Trump imposes “strong new financial sanctions” on “Maduro dictatorship” in Venezuela
When Mike Pence said that the US would not stand by while Nicolas Maduro turned Venezuela into a catastrophe, he and Donald Trump meant it. Until now, the US has taken care to target individuals within Venezuela’s evolving dictatorship. Today, Trump issued a new set of sanctions on the government as well as its state-owned oil company PDVSA, and warned that more may be coming if Maduro doesn’t change course:
The U.S. imposed its first economic penalties against Venezuela on Friday, hitting the South American country’s financial sector in an attempt to starve President Nicolás Maduro’s government of cash.
The Trump administration banned trades of Venezuelan debt, prohibiting Maduro’s government and its state-run oil company, Petróleos de Venezuela SA, from selling new bonds to Americans or in U.S. financial institutions. President Donald Trump signed an executive order approving the sanctions Thursday.
It’s not like Mike Pence didn’t warn Nicolas Maduro this was coming, as he himself noted on Twitter. Pence also attached the executive order for the sanctions in full:
These new sanctions target Maduro’s ability to defray his growing debt problem, and will have an impact on the ability to sell oil too, once the sanctions go into effect after a 30-day “wind-down” period:
Barring Venezuelan debt purchases could cripple Caracas’ ability to raise money to pay off interest on its growing national debt, as the oil-producing country has been doing in the middle of an unprecedented economic collapse. The U.S. suspects PDVSA, the source of most of the government’s funding, has become a corrupt, money-laundering enterprise.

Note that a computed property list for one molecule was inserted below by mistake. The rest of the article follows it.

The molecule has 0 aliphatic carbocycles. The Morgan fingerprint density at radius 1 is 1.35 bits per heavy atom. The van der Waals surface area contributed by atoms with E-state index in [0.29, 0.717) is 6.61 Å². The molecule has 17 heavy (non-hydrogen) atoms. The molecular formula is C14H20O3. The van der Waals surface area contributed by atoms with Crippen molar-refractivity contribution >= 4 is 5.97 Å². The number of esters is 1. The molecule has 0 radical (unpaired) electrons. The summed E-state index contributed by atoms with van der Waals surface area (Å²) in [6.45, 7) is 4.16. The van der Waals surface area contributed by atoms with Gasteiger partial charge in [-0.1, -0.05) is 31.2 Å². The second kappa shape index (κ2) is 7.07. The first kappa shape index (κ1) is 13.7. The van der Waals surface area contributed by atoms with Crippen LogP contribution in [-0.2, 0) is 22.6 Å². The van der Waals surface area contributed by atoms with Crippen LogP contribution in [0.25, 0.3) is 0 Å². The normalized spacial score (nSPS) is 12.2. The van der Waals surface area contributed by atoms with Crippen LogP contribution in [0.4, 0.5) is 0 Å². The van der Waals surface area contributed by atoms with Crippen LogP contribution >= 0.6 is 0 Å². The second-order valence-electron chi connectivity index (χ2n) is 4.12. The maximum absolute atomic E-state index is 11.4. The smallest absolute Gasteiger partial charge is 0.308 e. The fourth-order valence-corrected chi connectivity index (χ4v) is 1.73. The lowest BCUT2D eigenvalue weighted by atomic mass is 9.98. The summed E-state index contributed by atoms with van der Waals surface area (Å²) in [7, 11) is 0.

Most existing Venezuelan debt traded in the U.S. was issued by PDVSA. The sanctions don’t prohibit the resale of those bonds, only purchases and trades of new PDVSA debt.
But trades of existing bonds issued by the Venezuelan government — which are different from PDVSA bonds — will be barred, a move intended to harm and sow discontent among Maduro’s inner circle. Much of that debt is held by high-level Venezuelan government leaders, who will now be forced to turn to other so-called secondary markets (say, in China or Russia) to sell.
Maduro accused the US of imposing a “financial blockade” on Venezuela earlier this week. That came in apparent answer to Pence’s cryptic comment about “more to come”:
Maduro said earlier this week that Venezuela is prepared for any U.S. sanctions and that the Trump administration is trying to create a “financial blockade” against the South American nation. He called relations with the U.S. the worst in history. …
The measures to be announced on Friday would come days after Vice President Mike Pence met with Venezuelan exiles in Florida.
“The United States of America will continue to bring the full measure of American economic and diplomatic power to bear until democracy is restored in Venezuela,” Pence said in remarks on Aug. 23 at a Catholic church in Doral, Florida. He noted the sanctions already imposed recently and said “there’s more to come.”
USA Today reports that these sanctions are designed to cut off some loopholes in earlier sanctions by targeting the government and PDVSA directly. That, they hope, will force Maduro to either back down from its illegitimate efforts to create a rubber-stamp parliament or perhaps even foment some cracks among Maduro’s inner circle. So far that seems unlikely, if only because any disunity now would put all their backs up against the proverbial wall. Clearly, though, Trump and Pence have stopped worrying about subtlety and are going to get more and more assertive in South America.